She drew her way to mathematical greatness.

The New York Times | Gareth Cook: Maryam Mirzakhani was a mathematician, but she worked like an artist, always drawing. She liked to crouch on the floor with large sheets of paper, filling them with doodles: repeated floral figures and bulbous, rubbery bodies, their appendages sliced clean away, like denizens of a lost Miyazaki anime. One of her Stanford University graduate students said Mirzakhani portrayed problems in mathematics not as daunting logical conundrums but as animated tableaus. “It’s almost like she had a window on the math landscape, and she was trying to describe how the things living there interacted with each other,” says Jenya Sapir, now an assistant professor at Binghamton University. “To her, it’s all happening at once.”

Mirzakhani grew up in Tehran with dreams of becoming a writer. In sixth grade, she started at Farzanegan, a school for the city’s most gifted girls, and earned the top marks in all of her classes — except math. Near the school year’s end, the instructor returned a math test marked 16 out of 20, and Mirzakhani ripped it up and stuffed the pieces in her bag. She told a friend that she’d had it when it came to math: “I’m not even going to try to do better.” Mirzakhani, though, was constitutionally incapable of not trying, and she soon fell in love with the subject’s spare poetry. As a high school junior, she and her best friend, Roya Beheshti, became the first Iranian women to qualify for the International Mathematical Olympiad, and the next year, in 1995, Mirzakhani took a gold medal with a perfect score.

Mirzakhani moved to the United States in the fall of 1999, for graduate school at Harvard. Her passion was geometry, and she was particularly drawn to “hyperbolic surfaces,” which are shaped like Pringles potato chips. She explored a universe extreme in its abstraction — with “moduli spaces,” where every point represents a surface — and dimensions that exceed our own. Somehow Mirzakhani was able to conjure aspects of such spaces to consider, doodling on a white sheet of paper to try an idea, or remember one, or search for a new one; only later would she transcribe her adventures in the conventional symbols of mathematics. “You don’t want to write down all the details,” she once told a journalist. “But the process of drawing something helps you somehow to stay connected.” Her Ph.D. thesis began with counting simple loops on surfaces and led to a calculation of the total volume of moduli spaces. This allowed the young scholar to publish three separate papers in top mathematical journals, one of which contained a surprising new proof of the famous “Witten conjecture,” a milestone in theoretical physics connecting mathematics and quantum gravity. Mirzakhani’s mathematics is treasured for its great creative leaps, for the connections it has revealed between distant fields, for its sense of grandeur.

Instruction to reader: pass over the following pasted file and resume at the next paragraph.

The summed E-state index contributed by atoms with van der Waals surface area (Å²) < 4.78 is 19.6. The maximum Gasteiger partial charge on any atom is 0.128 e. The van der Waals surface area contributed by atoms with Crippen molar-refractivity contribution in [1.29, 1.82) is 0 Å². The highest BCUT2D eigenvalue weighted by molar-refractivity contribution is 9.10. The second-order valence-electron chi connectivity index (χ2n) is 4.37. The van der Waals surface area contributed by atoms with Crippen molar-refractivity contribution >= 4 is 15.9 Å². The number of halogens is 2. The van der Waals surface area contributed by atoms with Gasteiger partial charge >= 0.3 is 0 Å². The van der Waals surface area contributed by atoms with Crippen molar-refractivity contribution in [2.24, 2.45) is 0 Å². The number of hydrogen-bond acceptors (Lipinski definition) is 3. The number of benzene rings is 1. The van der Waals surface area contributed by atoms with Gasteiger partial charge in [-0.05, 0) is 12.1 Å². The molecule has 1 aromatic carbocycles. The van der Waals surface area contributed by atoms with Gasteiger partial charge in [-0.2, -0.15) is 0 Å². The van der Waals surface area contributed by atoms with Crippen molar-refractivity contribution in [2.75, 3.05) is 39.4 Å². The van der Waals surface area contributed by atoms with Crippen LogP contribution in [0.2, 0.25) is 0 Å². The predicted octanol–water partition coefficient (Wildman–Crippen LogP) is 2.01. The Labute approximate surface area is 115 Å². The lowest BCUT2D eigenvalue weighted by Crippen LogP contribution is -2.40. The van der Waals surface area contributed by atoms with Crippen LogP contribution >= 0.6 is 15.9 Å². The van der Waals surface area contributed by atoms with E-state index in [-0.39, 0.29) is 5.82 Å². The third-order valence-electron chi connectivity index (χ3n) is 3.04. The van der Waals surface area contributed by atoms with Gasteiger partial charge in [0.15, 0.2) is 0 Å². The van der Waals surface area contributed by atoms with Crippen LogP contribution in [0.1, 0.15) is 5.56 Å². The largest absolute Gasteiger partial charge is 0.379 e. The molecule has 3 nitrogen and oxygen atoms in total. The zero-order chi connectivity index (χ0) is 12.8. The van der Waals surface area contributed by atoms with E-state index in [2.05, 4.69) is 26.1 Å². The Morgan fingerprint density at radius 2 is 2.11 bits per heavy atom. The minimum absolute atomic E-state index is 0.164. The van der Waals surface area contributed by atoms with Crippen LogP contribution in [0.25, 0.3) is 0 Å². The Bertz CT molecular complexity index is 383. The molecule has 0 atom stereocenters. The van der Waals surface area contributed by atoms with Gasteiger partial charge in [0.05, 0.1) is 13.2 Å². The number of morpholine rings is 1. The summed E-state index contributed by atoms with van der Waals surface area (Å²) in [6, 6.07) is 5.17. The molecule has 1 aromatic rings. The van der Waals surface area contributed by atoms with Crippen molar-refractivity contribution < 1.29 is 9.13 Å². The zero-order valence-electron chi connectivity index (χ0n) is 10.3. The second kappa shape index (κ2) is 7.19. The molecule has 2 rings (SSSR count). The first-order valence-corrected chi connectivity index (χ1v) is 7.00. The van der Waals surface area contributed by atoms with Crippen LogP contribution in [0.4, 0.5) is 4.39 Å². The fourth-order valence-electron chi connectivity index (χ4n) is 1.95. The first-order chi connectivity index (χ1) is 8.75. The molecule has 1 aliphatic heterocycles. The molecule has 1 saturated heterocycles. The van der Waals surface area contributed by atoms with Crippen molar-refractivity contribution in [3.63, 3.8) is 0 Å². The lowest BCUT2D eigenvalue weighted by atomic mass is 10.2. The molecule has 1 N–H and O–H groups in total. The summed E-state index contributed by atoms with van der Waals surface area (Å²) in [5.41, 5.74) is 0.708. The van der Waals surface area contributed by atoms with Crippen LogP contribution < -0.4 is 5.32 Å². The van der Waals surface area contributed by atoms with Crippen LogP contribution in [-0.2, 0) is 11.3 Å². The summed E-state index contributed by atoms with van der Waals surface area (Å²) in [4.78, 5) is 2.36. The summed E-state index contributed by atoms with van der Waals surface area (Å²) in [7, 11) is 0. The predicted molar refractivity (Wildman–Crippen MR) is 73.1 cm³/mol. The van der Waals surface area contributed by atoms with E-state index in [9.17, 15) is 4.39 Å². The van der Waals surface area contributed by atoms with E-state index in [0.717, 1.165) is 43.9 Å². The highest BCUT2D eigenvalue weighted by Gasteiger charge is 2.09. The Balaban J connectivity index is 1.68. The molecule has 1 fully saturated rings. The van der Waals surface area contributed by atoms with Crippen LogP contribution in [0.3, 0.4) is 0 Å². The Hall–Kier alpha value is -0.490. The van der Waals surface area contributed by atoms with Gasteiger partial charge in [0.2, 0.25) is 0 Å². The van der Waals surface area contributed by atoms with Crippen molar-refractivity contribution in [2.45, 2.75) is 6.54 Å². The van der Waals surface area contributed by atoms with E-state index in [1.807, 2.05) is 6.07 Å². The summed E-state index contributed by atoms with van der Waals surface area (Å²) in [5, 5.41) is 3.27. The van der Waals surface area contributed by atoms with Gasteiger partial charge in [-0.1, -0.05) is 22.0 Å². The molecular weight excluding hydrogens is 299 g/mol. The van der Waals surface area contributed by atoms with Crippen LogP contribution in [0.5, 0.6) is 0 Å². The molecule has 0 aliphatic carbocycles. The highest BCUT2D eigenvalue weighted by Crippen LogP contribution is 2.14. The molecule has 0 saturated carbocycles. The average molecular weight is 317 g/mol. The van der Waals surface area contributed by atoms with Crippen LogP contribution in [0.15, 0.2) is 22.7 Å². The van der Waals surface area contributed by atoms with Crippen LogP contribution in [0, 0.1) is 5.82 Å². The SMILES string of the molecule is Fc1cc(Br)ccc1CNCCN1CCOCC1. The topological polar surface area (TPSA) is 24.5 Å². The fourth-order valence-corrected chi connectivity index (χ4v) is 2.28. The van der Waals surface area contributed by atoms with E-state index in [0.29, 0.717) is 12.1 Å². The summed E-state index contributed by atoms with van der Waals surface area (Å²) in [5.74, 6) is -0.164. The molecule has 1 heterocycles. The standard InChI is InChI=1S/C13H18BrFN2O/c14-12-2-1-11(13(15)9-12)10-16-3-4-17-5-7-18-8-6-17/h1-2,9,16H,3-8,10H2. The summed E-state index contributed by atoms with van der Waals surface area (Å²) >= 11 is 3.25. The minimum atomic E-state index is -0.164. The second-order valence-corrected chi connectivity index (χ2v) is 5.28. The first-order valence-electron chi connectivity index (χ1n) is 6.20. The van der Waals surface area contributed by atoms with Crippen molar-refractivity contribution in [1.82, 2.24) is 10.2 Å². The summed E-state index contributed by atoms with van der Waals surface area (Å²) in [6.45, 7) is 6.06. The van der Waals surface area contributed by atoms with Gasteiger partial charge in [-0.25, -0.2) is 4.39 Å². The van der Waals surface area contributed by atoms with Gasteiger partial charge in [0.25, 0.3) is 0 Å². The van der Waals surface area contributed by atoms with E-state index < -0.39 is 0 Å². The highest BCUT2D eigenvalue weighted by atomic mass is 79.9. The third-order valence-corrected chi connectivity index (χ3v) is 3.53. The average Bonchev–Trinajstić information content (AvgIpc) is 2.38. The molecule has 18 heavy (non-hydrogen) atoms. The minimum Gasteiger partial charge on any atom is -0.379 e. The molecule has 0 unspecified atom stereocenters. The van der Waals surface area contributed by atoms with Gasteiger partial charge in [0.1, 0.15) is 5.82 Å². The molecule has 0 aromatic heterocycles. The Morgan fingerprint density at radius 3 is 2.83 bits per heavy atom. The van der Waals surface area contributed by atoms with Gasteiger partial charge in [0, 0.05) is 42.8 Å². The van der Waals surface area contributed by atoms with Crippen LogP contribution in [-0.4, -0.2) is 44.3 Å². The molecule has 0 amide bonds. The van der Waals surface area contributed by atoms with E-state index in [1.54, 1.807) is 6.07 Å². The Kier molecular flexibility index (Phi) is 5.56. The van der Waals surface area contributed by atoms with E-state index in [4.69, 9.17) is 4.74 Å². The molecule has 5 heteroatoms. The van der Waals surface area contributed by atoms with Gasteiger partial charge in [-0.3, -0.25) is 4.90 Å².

MIRZAKHANI’S MATHEMATICS IS TREASURED FOR ITS GREAT CREATIVE LEAPS, FOR THE CONNECTIONS IT HAS REVEALED BETWEEN DISTANT FIELDS, FOR ITS SENSE OF GRANDEUR.

When Jan Vondrak, who would become her husband, met her in 2003, he had no idea, he says, that “she was a superstar.” Mirzakhani was finishing up at Harvard, and Vondrak, now a Stanford mathematics professor, was in grad school at M.I.T.; they met at a party, each recognizing a kindred spirit who didn’t especially enjoy parties. Vondrak introduced her to jazz, and the two went for long runs along the Charles River. Mirzakhani was both modest — Vondrak learned of many accomplishments through common friends — and bracingly ambitious. Vondrak recalls her dreams of future discoveries in moduli space, but also her resolve to explore more distant fields, like number theory, combinatorics and “ergodic theory.” She had, Vondrak said, “100 years of plans.”

Three years ago, Mirzakhani, 37, became the first woman to win the Fields Medal, the Nobel Prize of mathematics. News of the award, and the obvious symbolism (first woman, first Iranian, an immigrant from a Muslim country) sat uneasily with her. She was puzzled when she discovered that some people thought mathematics was not for women — it was not an idea that she or her friends encountered growing up in Iran — but she was not inclined, by personality, to tell others what to think. As she became a major celebrity among Iranians, people would approach her to ask for a photo, which she hated. The Fields Medal was also announced when she had just finished a grueling treatment for breast cancer.

In 2016, the cancer returned, spreading to Mirzakhani’s liver and bones. Everyone who knew Mirzakhani describes her as unwaveringly optimistic; they always left conversations feeling energized. Eventually, though, it became impossible for Mirzakhani to continue with what her young daughter, Anahita, called her “painting.” At a Stanford memorial service, Curtis McMullen, Mirzakhani’s thesis adviser and chairman of Harvard’s Department of Mathematics, said that when she was a student, she would come to his office and pose questions that were “like science fiction stories,” vivid scenes she saw in some unexplored corner of the mathematical universe — strange structures and beguiling patterns, all in motion and interconnected. Then she would look at him with her blue-gray eyes. “Is it right?” she would ask, as if he might know the answer.

Gareth Cook is a contributing writer for the magazine. His most recent article was about a future of policing with no traffic tickets.